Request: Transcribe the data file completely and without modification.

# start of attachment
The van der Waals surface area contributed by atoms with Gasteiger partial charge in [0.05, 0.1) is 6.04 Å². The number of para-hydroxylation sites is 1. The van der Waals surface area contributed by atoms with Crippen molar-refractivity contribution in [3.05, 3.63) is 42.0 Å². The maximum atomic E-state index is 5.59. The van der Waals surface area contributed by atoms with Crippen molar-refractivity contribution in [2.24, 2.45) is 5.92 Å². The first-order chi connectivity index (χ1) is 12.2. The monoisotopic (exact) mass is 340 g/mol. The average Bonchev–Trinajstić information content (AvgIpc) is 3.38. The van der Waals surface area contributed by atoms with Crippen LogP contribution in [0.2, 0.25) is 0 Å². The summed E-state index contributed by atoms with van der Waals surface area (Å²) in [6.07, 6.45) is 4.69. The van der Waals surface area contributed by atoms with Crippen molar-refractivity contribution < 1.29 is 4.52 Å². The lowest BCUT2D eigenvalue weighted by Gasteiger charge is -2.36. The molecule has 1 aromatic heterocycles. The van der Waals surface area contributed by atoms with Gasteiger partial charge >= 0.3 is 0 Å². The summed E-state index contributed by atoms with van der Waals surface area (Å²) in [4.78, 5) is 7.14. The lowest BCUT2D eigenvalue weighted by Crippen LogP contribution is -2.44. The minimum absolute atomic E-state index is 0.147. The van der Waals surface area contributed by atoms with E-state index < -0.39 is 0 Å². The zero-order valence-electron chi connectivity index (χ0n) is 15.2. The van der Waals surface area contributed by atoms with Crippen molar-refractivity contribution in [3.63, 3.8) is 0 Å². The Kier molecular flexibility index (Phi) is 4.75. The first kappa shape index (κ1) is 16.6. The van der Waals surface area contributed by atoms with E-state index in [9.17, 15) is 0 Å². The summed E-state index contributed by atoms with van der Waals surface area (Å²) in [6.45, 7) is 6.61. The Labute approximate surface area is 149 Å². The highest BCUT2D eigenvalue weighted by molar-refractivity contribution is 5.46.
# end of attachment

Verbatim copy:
The van der Waals surface area contributed by atoms with Gasteiger partial charge in [0.05, 0.1) is 6.04 Å². The number of para-hydroxylation sites is 1. The van der Waals surface area contributed by atoms with Crippen molar-refractivity contribution in [3.05, 3.63) is 42.0 Å². The maximum atomic E-state index is 5.59. The van der Waals surface area contributed by atoms with Crippen molar-refractivity contribution in [2.24, 2.45) is 5.92 Å². The first-order chi connectivity index (χ1) is 12.2. The monoisotopic (exact) mass is 340 g/mol. The average Bonchev–Trinajstić information content (AvgIpc) is 3.38. The van der Waals surface area contributed by atoms with Crippen LogP contribution in [0.2, 0.25) is 0 Å². The summed E-state index contributed by atoms with van der Waals surface area (Å²) in [6.07, 6.45) is 4.69. The van der Waals surface area contributed by atoms with Crippen molar-refractivity contribution < 1.29 is 4.52 Å². The lowest BCUT2D eigenvalue weighted by Gasteiger charge is -2.36. The molecule has 1 aromatic heterocycles. The van der Waals surface area contributed by atoms with Gasteiger partial charge >= 0.3 is 0 Å². The summed E-state index contributed by atoms with van der Waals surface area (Å²) in [4.78, 5) is 7.14. The lowest BCUT2D eigenvalue weighted by Crippen LogP contribution is -2.44. The minimum absolute atomic E-state index is 0.147. The van der Waals surface area contributed by atoms with E-state index < -0.39 is 0 Å². The zero-order valence-electron chi connectivity index (χ0n) is 15.2. The van der Waals surface area contributed by atoms with Crippen molar-refractivity contribution in [3.63, 3.8) is 0 Å². The Kier molecular flexibility index (Phi) is 4.75. The first kappa shape index (κ1) is 16.6. The van der Waals surface area contributed by atoms with E-state index in [9.17, 15) is 0 Å². The summed E-state index contributed by atoms with van der Waals surface area (Å²) in [6.45, 7) is 6.61. The Labute approximate surface area is 149 Å². The highest BCUT2D eigenvalue weighted by molar-refractivity contribution is 5.46.